Gov't-union organizers know where you live

Related story: "The 28 labor-states"

Labor militants put pols between a rock and a hard place

Montgomery County (PA) commissioners distanced themselves Thursday from a letter prepared by their labor lawyer and sent to county workers that labeled as “despicable” a union's campaign of calling county employees at home and showing up at their houses.

The letter, made available to the media Thursday, was mailed to the homes of some employees after several complained about what they saw as intimidating tactics used by recruiters for the Service Employees International Union, Commissioners Chairman James Matthews said.

“Union representatives have recently been appearing unannounced at the homes of some county employees,” the letter said. “Some employees have also received telephone calls at home, even to unlisted employee telephone numbers. ... I have confirmed that the county did not provide any personal employee information to union officials. ... we think such actions are despicable.”

It says the county “strongly opposes” the unionization effort and urges employees to do the same.

All three commissioners said Thursday they were unaware of the mailing, sent out a few weeks ago. Matthews said it was drafted by attorney Alfred D'Angelo, the county's counsel on labor matters, and turned over to Carolyn Carluccio, the county's acting human resources director.

Matthews said Carluccio and D'Angelo held a meeting with department supervisors who had been asking for advice in how to deal with the recruitment. It was there they were given the letter and told they could change the parts of it they did not like. Carluccio and D'Angelo were on vacation Thursday and could not be reached for comment.
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Matthews said the letter was inappropriate and he did not care for the word “despicable.” But after describing himself as “a friend of the trades” and saying the county did not want to appear to be endorsing unfair labor practices, Matthews noted that employees have described their “revulsion” with the union tactics.

“I know many were intimidated,” he said. “Your home is your castle. You show up there in the dark hours unannounced, that is intimidation. Once I'm home, get out of my face.”

Commissioner Joe Hoeffel said he found the mailing “objectionable.”

“Employees have a right under the law to organize,” he said. “They should feel free to make a decision based on their own free will.”

Currently, only county probation officers and domestic relations officers are members of a union, belonging to AFSCME.

Matthews said he is “totally against unionizing in county government” because employees here are treated well. “I don't think it's wise to give up one percent of your pay check. If someone wants to waste their money that's up to them. ... I do not like the intimidation going on out there right now.”


Barack one-sided, uninformed, ticks off locals

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• 'Whole Foods cancels non-union beef'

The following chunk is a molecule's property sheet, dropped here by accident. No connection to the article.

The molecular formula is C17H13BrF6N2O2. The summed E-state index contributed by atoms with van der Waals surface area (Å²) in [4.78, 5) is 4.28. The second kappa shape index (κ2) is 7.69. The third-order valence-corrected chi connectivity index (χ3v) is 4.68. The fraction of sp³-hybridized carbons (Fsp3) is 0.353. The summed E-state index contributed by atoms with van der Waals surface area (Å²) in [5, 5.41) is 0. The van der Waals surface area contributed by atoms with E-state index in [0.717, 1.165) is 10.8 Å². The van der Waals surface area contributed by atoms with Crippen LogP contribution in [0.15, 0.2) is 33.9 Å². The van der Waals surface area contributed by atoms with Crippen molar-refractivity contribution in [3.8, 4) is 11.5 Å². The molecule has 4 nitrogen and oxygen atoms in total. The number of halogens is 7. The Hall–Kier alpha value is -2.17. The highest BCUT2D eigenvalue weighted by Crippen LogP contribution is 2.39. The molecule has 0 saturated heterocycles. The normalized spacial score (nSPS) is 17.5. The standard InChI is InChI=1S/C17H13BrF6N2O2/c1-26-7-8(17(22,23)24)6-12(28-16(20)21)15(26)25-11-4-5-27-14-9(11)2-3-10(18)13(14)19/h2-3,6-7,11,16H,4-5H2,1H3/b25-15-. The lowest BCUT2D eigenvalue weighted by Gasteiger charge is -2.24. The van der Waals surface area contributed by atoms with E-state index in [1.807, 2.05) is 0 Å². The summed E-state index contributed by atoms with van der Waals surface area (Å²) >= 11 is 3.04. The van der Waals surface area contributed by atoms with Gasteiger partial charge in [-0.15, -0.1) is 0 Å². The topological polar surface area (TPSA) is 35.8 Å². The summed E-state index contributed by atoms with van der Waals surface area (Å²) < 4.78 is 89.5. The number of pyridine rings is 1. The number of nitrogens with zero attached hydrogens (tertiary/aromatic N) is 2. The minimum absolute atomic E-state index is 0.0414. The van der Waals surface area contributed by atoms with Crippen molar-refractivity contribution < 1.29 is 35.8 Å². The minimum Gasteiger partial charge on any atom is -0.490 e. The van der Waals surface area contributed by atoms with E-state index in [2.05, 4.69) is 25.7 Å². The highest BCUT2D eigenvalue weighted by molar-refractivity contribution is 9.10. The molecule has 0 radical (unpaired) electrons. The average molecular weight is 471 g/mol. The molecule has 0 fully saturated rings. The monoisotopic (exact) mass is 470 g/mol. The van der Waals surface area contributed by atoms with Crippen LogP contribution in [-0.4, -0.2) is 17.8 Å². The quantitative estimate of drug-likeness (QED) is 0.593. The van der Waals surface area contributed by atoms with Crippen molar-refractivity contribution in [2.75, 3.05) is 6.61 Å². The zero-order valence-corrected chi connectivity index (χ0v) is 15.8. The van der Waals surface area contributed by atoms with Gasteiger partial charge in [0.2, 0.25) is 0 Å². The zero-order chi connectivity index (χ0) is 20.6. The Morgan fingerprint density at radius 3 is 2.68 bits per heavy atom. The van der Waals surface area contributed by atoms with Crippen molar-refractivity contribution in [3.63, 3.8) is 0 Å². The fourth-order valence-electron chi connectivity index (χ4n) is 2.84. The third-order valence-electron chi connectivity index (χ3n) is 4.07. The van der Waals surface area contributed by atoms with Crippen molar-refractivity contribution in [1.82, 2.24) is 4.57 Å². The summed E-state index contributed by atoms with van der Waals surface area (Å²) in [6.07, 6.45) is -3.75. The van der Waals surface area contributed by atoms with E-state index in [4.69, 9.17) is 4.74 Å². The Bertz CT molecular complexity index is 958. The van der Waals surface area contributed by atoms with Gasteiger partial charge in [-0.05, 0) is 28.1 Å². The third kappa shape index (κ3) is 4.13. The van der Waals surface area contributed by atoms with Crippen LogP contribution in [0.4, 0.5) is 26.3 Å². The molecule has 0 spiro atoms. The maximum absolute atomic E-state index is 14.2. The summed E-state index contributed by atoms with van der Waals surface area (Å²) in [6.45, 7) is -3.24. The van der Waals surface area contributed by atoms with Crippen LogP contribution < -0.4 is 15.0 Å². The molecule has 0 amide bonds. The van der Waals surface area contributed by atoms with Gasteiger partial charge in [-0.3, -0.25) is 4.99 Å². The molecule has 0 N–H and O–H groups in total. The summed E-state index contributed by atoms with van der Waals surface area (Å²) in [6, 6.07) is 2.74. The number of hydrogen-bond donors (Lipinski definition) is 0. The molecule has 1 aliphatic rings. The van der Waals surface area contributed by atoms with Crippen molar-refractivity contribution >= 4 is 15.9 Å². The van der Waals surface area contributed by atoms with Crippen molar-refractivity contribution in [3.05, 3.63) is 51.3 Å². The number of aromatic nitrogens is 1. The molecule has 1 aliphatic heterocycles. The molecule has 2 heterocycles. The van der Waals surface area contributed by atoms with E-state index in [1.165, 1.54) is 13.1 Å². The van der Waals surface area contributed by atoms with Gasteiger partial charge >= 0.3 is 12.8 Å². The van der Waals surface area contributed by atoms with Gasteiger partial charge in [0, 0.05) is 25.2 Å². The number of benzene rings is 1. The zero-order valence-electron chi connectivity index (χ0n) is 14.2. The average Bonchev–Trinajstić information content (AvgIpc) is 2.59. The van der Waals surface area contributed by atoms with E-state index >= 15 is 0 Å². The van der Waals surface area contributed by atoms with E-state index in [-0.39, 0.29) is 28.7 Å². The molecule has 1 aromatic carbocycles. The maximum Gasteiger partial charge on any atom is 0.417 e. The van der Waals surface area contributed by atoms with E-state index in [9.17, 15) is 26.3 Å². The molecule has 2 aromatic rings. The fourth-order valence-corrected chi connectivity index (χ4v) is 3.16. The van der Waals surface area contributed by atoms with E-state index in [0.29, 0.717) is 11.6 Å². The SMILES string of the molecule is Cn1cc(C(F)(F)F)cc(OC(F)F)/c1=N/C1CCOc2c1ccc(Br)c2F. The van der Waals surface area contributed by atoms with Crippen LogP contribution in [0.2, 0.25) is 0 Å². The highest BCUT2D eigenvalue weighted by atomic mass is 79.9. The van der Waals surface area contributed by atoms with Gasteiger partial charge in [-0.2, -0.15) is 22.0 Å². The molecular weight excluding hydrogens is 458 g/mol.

• 'Whole Foods goes back to non-union beef'
• 'UFW may face RICO charges over Whole Foods'
• 'Barack joins Whole Foods card-check snafu'

Originally, Barack Obama's visit to Eastern Oregon seemed like a whirlwind stop on a route that took him from Portland to Pendleton and then on to Roseburg. Apparently he hung around longer than we thought.

At least it would appear that way now that he has weighed in on the dispute between the United Farm Workers and Beef Northwest.

On Aug. 4, Obama sent a letter to John Wilson, a partner in Beef Northwest, urging him to accept the results of a card-check survey that showed a majority of Beef Northwest workers at a Boardman feedlot were in favor of union representation.

It seems strange that a presidential candidate who admitted he knew almost nothing about the Hanford Reservation and the activities of 13,704 workers in and around Washington's Tri-Cities could be so well-versed on a labor dispute involving a few hundred workers at a remote feedlot.

It's also possible that he hasn't spent much personal time reviewing both sides of the issue, preferring instead to court the unions that are almost unequivocally supporting his candidacy.

We don't suggest for a minute that the workers at the feedlot ought not be able to organize if they so desire. But we do have questions about a system that allows one side in the dispute to distribute and collect the cards and determine who will count the results.

On one hand, the United Farm Workers say they have results that show workers want to unionize. On the other, Beef Northwest says it has a petition saying the workers don't want to be represented.

It would only seem logical to have a neutral third party conduct an election.

The governor's office has attempted to intervene by attending a meeting of the two sides.

Or, more importantly, Oregon Gov. Ted Kulongoski could make passage of a fair and workable agricultural labor law a priority in the upcoming legislative session. Such a law has been desperately needed for years.